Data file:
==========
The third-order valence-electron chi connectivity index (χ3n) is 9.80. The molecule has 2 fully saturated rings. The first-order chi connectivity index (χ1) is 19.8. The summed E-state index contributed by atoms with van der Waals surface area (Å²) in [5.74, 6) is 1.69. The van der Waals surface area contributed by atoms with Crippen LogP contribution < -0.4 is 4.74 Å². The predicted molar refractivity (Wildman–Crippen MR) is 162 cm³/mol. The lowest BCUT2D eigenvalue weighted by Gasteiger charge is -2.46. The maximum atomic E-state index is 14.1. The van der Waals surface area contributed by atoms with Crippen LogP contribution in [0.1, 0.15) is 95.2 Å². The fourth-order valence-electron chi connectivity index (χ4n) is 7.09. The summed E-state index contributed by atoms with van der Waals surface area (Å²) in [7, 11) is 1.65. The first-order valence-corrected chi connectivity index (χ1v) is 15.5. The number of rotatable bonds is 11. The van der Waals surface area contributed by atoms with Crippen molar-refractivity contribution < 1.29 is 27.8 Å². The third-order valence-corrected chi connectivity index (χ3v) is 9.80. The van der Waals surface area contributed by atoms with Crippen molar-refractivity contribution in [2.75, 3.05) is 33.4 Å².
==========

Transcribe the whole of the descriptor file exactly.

The third-order valence-electron chi connectivity index (χ3n) is 9.80. The molecule has 2 fully saturated rings. The first-order chi connectivity index (χ1) is 19.8. The summed E-state index contributed by atoms with van der Waals surface area (Å²) in [5.74, 6) is 1.69. The van der Waals surface area contributed by atoms with Crippen LogP contribution < -0.4 is 4.74 Å². The predicted molar refractivity (Wildman–Crippen MR) is 162 cm³/mol. The lowest BCUT2D eigenvalue weighted by Gasteiger charge is -2.46. The maximum atomic E-state index is 14.1. The van der Waals surface area contributed by atoms with Crippen LogP contribution in [0.1, 0.15) is 95.2 Å². The fourth-order valence-electron chi connectivity index (χ4n) is 7.09. The summed E-state index contributed by atoms with van der Waals surface area (Å²) in [7, 11) is 1.65. The first-order valence-corrected chi connectivity index (χ1v) is 15.5. The number of rotatable bonds is 11. The van der Waals surface area contributed by atoms with Crippen molar-refractivity contribution < 1.29 is 27.8 Å². The third-order valence-corrected chi connectivity index (χ3v) is 9.80. The van der Waals surface area contributed by atoms with Crippen molar-refractivity contribution in [2.75, 3.05) is 33.4 Å².